Apps make iPhone vulnerable to attack

@CNNMoneyTech August 4, 2011: 9:53 AM ET

Cybersecurity experts said that several popular free apps, such as Facebook and Twitter, lack a key feature to protect iPhone users from attacks.

LAS VEGAS (CNNMoney) -- Apple introduced an important security feature in the latest version of the iPhone's software, yet it is rarely used by third-party applications, leaving users vulnerable to a targeted attack.

The feature, known as address space layout randomization, or ASLR, randomizes key pieces of data in the iPhone, making it difficult for attackers to find where they're stored.

One component of ASLR, known as position-independent executable, or PIE, hides executable code that hackers can use to carry out attacks. When enabled, those tools can help protect the iPhone from being remotely exploited by a hacker.

All of the applications that come pre-installed on the iPhone running the latest software version, iOS 4.3, use both ASLR and PIE. But only the iPhone 3GS and iPhone 4 have access to iOS 4.3. In the U.S., the update is only available for AT&T (T, Fortune 500) customers and is not yet on Verizon's (VZ, Fortune 500) iPhones.

In fact, most third-party apps have poor data encryption, and they are rarely compiled with the security features that Apple (AAPL, Fortune 500) put in place, said Dino Dai Zovi, independent security consultant and notorious Apple hacker, at the Black Hat cybersecurity conference in Las Vegas on Wednesday.

"That's a pretty serious threat factor," he argued.

Without those features, a hacker could exploit an app's vulnerabilities and take over a phone when a user clicks on a malicious link.

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For instance, a click-happy user could tap on the wrong link in the Twitter or Facebook apps -- neither of which have PIE support -- and the user's iPhone could be taken over by a hacker.

Even with that vulnerability in place, it's not an easy process to take control of an iPhone. An iPhone attacker who finds a bug can't get very far without gaining access to the system administration or "root" of the device.

But in an iPhone, even root access does not give a hacker access to the core of the phone known as the kernel, which connects the software to the hardware. And even if an attacker has access to the kernel, that doesn't necessarily mean the hacker can access it for any application or even if the user reboots the iPhone.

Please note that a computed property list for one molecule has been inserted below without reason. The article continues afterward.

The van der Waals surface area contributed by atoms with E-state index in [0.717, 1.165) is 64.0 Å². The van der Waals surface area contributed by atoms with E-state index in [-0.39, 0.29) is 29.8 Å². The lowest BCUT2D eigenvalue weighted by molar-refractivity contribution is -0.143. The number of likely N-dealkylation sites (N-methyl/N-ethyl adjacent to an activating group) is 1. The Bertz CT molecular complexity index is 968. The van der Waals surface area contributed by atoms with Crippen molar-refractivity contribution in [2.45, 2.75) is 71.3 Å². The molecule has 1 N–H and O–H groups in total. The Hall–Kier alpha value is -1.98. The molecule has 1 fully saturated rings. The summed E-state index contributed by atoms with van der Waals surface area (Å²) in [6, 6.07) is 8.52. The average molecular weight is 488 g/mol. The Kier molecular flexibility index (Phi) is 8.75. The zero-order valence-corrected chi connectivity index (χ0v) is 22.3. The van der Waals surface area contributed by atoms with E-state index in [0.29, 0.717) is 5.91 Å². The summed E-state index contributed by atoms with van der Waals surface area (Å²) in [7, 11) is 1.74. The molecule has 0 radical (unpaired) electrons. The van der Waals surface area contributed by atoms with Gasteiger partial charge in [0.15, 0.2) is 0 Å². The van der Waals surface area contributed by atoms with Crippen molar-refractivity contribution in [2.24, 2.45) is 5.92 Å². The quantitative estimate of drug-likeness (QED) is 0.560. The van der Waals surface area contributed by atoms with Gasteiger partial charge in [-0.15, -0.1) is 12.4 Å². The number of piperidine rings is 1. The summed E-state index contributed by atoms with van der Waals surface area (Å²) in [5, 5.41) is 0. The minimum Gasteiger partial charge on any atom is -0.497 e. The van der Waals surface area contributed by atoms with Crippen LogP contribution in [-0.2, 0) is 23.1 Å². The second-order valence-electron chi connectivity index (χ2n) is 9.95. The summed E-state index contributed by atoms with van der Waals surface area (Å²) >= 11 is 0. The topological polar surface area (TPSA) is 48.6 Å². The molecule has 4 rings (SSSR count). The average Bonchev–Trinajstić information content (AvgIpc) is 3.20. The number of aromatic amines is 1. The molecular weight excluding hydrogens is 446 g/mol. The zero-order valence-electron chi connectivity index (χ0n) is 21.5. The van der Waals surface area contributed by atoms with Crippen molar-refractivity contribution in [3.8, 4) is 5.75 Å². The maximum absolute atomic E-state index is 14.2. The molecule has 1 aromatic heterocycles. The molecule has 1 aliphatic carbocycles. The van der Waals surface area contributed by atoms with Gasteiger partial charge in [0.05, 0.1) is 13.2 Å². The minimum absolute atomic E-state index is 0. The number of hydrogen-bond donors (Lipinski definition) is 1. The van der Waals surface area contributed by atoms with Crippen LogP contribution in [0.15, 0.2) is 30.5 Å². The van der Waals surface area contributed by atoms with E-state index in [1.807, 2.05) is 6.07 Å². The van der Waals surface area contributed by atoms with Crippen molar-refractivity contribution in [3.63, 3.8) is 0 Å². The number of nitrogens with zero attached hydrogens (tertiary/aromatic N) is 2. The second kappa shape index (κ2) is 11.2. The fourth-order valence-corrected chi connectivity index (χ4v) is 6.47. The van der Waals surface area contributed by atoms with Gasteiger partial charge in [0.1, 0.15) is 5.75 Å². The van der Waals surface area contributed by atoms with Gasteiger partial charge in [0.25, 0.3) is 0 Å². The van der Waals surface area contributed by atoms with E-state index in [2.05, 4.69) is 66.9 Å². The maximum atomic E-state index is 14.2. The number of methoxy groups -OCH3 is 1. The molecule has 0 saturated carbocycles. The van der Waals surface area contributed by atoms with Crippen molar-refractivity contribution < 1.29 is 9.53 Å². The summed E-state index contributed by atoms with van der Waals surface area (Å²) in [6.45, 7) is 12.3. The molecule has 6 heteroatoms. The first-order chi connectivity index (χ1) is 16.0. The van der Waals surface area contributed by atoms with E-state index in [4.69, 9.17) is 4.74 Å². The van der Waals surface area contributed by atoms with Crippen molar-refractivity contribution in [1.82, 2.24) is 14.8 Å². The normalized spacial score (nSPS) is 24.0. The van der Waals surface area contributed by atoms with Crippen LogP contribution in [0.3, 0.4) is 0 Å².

"That's what makes jailbreaking apps so impressive, because it takes a lot more steps to attack an iPhone than a desktop," said Dai Zovi. "IOS is not perfect, but it makes the attacker work extra hard."

Still, those kind of hacks of the iPhone's system are possible, albeit technically challenging.

Exploiting third-party apps' vulnerabilities aren't the only way to attack an iPhone, Dai Zovi said. Hackers could make Apple think they're a trusted developer and send malicious apps over the air to a group of iPhones.

Apple uses certificates to verify a developer's credentials, even going as far as to identify the real person who published or authored a piece of software before an app makes it into the app store.

But corporate developers have the ability to bypass the app store and remotely send proprietary apps to iPhone users in their company. With a stolen corporate developer's certificate, an attacker could even distribute compromised apps over the air to unknowing victims and target those users for attack.

Dai Zovi also noted that corporate iPhone customers who use Microsoft (MSFT, Fortune 500) Exchange e-mail accounts could be at risk: The passwords for ActiveSync, a Microsoft tool that syncs data between the iPhone and a user's computer, are always made accessible so that IT departments can wipe a phone's memory if it's lost or stolen.

"It's a serious issue, making the iPhone less secure than you'd hope," said Dai Zovi.

He recommended that corporate security professionals wait for the next version of the iPhone's operating system before they allow for company-wide usage of the devices. To top of page

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